Journal of Indian Association of Pediatric Surgeons
Journal of Indian Association of Pediatric Surgeons
                                                   Official journal of the Indian Association of Pediatric Surgeons                           
Year : 2008  |  Volume : 13  |  Issue : 4  |  Page : 155--156

Perineal lipoma associated with penoscrotal transposition in a neonate


Anup Mohta, Swarup Das, Mamta Sengar 
 Department of Pediatric Surgery, Chacha Nehru Bal Chikitsalaya and Maulana Azad Medical College, Geeta Colony, Delhi-110 031, India

Correspondence Address:
Anup Mohta
28-B, Pocket-C, S.F.S. Flats, Mayur Vihar Phase-III, Delhi-110 096
India

Abstract

A neonate with perineal lipoma associated with penoscrotal transposition and bifid scrotum is reported.



How to cite this article:
Mohta A, Das S, Sengar M. Perineal lipoma associated with penoscrotal transposition in a neonate.J Indian Assoc Pediatr Surg 2008;13:155-156


How to cite this URL:
Mohta A, Das S, Sengar M. Perineal lipoma associated with penoscrotal transposition in a neonate. J Indian Assoc Pediatr Surg [serial online] 2008 [cited 2017 Dec 13 ];13:155-156
Available from: http://www.jiaps.com/text.asp?2008/13/4/155/44772


Full Text

 Introduction



Perineal lipoma is uncommon in neonates and its association with penoscrotal transposition is even more uncommon.

 Case Report



A 2-week-old baby presented with a mass beneath the scrotum. There was no difficulty in passing urine. On examination, the penile shaft was placed between two halves of the scrotum embedded along the scrotum and the posterior aspect of the scrotum was partially separated. A 3-4 cm midline perineal mass was present just beneath the divided scrotum; it was covered with smooth shiny skin without any rugosity and was soft in consistency [Figure 1]. This was diagnosed as perineal lipoma. Both testicles were palpable in the scrotum. The urethral meatus was present at the tip of the glans. The anorectal examination was normal. Complete blood count and urine examination were normal. The ultrasound of the urinary tract did not reveal any anomaly.

The child underwent scrotoplasty using bilateral V-Y plasty and excision of the perineal mass at five months of age. The postoperative cosmetic result was satisfactory to the parents. Histological examination of the excised mass showed mature fat cells without atypical cells and absence of any muscle fibers in the subcutaneous region.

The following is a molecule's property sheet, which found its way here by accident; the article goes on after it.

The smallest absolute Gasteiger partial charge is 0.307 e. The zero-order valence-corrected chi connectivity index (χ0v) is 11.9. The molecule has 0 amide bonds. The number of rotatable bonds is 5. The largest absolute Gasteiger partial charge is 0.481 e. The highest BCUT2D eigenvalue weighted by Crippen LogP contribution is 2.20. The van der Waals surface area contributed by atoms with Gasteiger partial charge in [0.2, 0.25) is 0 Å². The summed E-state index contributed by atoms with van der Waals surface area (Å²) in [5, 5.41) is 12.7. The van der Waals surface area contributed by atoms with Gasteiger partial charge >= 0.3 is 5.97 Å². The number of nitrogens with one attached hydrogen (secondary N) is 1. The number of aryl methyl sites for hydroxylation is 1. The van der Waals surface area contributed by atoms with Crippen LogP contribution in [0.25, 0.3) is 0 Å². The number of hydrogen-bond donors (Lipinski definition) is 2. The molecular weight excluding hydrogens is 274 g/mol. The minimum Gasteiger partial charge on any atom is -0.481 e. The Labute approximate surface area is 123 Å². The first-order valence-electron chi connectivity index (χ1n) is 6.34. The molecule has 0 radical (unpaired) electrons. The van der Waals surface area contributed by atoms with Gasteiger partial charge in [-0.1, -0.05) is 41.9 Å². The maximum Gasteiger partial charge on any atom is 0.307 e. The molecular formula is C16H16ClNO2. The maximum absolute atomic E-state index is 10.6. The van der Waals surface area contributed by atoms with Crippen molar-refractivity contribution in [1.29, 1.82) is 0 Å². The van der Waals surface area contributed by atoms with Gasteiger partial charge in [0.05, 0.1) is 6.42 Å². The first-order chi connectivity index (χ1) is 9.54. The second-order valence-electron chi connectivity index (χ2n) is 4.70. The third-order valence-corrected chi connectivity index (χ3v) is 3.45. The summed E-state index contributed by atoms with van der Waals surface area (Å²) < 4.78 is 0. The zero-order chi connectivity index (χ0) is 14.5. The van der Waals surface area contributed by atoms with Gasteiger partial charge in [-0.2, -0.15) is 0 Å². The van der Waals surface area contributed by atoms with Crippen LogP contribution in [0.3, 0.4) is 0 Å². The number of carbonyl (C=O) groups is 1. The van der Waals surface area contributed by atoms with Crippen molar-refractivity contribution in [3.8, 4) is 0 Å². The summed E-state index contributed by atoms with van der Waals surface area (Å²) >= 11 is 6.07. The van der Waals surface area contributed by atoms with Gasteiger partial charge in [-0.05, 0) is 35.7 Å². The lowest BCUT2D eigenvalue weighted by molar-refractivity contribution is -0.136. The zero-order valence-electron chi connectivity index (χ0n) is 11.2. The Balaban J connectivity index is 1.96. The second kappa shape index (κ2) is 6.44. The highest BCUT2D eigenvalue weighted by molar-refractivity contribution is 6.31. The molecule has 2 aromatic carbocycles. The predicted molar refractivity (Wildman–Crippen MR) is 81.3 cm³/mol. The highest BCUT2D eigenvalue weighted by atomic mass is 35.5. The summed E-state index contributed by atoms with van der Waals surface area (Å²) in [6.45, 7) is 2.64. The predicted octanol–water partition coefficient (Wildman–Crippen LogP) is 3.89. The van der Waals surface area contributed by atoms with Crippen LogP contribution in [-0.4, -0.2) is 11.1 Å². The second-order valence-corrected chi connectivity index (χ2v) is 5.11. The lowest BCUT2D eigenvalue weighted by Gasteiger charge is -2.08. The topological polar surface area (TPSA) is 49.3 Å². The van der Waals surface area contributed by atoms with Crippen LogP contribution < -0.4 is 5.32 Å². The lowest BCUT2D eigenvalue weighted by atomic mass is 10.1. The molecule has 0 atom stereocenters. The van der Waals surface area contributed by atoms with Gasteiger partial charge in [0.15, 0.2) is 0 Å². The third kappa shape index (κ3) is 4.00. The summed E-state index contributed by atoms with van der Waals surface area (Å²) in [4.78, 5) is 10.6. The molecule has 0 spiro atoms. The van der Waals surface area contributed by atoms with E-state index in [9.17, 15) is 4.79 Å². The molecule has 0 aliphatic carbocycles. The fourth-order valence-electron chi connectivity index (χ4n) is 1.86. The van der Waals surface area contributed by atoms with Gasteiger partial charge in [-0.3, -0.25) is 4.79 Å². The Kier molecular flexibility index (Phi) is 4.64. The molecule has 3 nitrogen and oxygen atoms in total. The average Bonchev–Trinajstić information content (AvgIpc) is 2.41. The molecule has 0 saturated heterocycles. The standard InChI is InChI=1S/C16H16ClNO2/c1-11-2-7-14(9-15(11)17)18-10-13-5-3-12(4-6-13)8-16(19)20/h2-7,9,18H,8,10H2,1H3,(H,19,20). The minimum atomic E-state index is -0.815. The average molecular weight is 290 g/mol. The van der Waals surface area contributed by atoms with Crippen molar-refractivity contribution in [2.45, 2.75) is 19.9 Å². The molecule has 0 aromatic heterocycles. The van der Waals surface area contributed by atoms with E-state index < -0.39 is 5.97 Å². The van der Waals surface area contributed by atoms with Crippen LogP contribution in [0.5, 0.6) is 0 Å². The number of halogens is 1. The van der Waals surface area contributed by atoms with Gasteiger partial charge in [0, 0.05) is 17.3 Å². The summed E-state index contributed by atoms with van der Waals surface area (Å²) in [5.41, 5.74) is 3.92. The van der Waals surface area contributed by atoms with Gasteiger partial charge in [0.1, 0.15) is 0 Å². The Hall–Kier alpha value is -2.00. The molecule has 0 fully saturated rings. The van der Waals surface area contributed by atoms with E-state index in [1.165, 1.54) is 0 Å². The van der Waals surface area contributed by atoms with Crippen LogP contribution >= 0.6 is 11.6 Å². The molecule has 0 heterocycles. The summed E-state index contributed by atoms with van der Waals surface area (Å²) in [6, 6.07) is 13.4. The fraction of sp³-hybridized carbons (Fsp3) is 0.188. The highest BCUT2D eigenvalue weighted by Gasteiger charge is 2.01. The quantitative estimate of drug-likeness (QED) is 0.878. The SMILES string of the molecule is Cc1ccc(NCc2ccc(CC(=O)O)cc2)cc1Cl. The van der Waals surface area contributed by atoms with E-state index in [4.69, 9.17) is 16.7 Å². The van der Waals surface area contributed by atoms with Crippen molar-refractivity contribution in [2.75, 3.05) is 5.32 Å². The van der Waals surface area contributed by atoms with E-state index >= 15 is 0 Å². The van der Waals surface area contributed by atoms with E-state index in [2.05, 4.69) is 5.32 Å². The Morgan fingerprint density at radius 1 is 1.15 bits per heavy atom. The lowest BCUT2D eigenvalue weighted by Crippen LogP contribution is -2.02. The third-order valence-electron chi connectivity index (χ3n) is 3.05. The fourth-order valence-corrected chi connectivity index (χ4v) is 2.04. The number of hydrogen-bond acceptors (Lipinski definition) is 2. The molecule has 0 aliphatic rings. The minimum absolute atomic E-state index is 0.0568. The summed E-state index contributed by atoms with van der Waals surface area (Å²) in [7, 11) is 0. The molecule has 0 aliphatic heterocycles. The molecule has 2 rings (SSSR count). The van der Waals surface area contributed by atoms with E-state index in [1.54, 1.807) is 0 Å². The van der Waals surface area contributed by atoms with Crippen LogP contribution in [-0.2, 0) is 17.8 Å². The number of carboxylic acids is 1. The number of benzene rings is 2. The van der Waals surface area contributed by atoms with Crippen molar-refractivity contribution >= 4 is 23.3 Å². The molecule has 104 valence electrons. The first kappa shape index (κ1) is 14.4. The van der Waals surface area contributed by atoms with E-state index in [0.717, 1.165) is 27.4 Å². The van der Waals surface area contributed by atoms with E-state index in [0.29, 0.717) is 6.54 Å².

Discussion



Developmental scrotal anomalies are uncommon occurrences. Bifid scrotum and penoscrotal transposition are commonly seen, while accessory or ectopic scrotum is very rare. [1] Perineal lipomas are said to occur infrequently in association with scrotal anomalies and are rarely reported in neonates. [1],[2],[3] They are more commonly seen to occur with anorectal malformations. [4]

At the fourth week of gestation, a genital swelling normally appears at both sides of the inguinal region and gradually forms the labioscrotal swelling at 10-12 weeks of gestation. These swellings migrate to the caudal portions and merge beneath the penis, which remains as the scrotal raphe, the line of fusion. It has been suggested that scrotal anomalies may result from early division and/or abnormal migration of the labioscrotal swelling. [5] Unilateral failure or abnormal migration might result in unilateral penoscrotal transposition or ectopic scrotum, and early division of a labioscrotal swelling with subsequent abnormal migration might result in an accessory scrotum. Park et al [1] suggested that the concomitant development of a perineal lipoma might interrupt the normal migration of the labioscrotal swelling leading to development of bifid scrotum and penoscrotal transposition. They classified the perineal lipomas into two types. The protruding type that has a disruptive effect on the continuity of the developing caudal labioscrotal swelling; and the peduncular type, an outpouching single mass composed of two types of tissue elements, which originates by early division of pleuripotential labioscrotal tissue elements. These need to be differentiated from accessory scrotum, sacrococcygeal teratoma, perineal hernia, or other perineal tumors. [2] A perineal lipoma can be differentiated from accessory scrotum by absence of rugosity on the skin during clinical examination and smooth muscle (dartos) fibers on histological examination. Radiological investigations like ultrasonography and magnetic resonance imaging may be necessary to differentiate perineal lipoma from other lesions in the region.

Perineal lipoma that occurs in association with the scrotal anomalies alone can be excised without difficulty along with scrotal reconstruction. The perineal lipoma that occurs in association with the anorectal malformation can be excised at the time of definitive procedure for the anorectal anomaly.

References

1Park KH, Hong JH. Perineal lipoma in association with scrotal anomalies in children. BJU Int 2006;98:409-12.
2Bataille D, Donner C, Cassart M, Pardou A, Nagy N, Van Hoorde E, et al . Perineal lipoma in a newborn boy: A case report. Eur J Pediatr Surg 2007;17:136-8.
3Ogasawara Y, Ichimiya M, Nomura S, Muto M. Perineal lipoma in a neonate. J Dermatol 2001;28:165-7.
4Wester T, Rintala RJ. Perineal lipomas associated with anorectal malformations. Pediatr Surg Int 2006;22:979-81.
5Lamm DL, Kaplan GW. Accessory and ectopic scrota. Urology 1977;9:149-53.